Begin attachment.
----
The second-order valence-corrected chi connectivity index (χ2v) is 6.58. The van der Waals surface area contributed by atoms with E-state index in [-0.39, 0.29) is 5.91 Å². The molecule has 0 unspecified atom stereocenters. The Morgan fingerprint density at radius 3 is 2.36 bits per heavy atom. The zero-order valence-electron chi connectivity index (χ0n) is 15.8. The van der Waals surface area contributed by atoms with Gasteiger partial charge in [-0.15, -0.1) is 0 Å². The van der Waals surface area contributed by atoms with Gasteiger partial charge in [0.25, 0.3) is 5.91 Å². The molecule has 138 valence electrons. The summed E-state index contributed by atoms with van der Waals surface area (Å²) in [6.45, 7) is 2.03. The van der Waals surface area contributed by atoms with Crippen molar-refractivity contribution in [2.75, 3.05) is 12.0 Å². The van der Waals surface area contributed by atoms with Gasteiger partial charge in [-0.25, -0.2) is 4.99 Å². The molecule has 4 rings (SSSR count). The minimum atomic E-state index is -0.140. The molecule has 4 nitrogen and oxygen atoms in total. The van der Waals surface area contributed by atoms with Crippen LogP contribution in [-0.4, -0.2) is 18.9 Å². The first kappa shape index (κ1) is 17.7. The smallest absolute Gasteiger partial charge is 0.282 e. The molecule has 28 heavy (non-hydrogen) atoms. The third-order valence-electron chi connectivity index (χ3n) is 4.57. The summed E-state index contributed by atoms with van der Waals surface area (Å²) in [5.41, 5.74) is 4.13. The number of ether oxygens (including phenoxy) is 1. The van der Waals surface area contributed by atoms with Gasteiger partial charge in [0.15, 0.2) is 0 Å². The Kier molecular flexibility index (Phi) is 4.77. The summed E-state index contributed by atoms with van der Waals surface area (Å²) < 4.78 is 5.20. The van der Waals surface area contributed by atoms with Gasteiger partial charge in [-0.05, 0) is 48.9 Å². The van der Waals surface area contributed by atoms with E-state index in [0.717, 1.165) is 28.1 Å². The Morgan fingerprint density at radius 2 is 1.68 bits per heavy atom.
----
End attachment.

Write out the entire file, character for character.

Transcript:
The second-order valence-corrected chi connectivity index (χ2v) is 6.58. The van der Waals surface area contributed by atoms with E-state index in [-0.39, 0.29) is 5.91 Å². The molecule has 0 unspecified atom stereocenters. The Morgan fingerprint density at radius 3 is 2.36 bits per heavy atom. The zero-order valence-electron chi connectivity index (χ0n) is 15.8. The van der Waals surface area contributed by atoms with Gasteiger partial charge in [-0.15, -0.1) is 0 Å². The van der Waals surface area contributed by atoms with Gasteiger partial charge in [0.25, 0.3) is 5.91 Å². The molecule has 138 valence electrons. The summed E-state index contributed by atoms with van der Waals surface area (Å²) in [6.45, 7) is 2.03. The van der Waals surface area contributed by atoms with Crippen molar-refractivity contribution in [2.75, 3.05) is 12.0 Å². The van der Waals surface area contributed by atoms with Gasteiger partial charge in [-0.25, -0.2) is 4.99 Å². The molecule has 4 rings (SSSR count). The minimum atomic E-state index is -0.140. The molecule has 4 nitrogen and oxygen atoms in total. The van der Waals surface area contributed by atoms with Crippen LogP contribution in [-0.4, -0.2) is 18.9 Å². The first kappa shape index (κ1) is 17.7. The smallest absolute Gasteiger partial charge is 0.282 e. The molecule has 28 heavy (non-hydrogen) atoms. The third-order valence-electron chi connectivity index (χ3n) is 4.57. The summed E-state index contributed by atoms with van der Waals surface area (Å²) in [5.41, 5.74) is 4.13. The number of ether oxygens (including phenoxy) is 1. The van der Waals surface area contributed by atoms with Gasteiger partial charge in [0.15, 0.2) is 0 Å². The Kier molecular flexibility index (Phi) is 4.77. The summed E-state index contributed by atoms with van der Waals surface area (Å²) < 4.78 is 5.20. The van der Waals surface area contributed by atoms with Gasteiger partial charge in [-0.05, 0) is 48.9 Å². The van der Waals surface area contributed by atoms with E-state index in [0.717, 1.165) is 28.1 Å². The Morgan fingerprint density at radius 2 is 1.68 bits per heavy atom.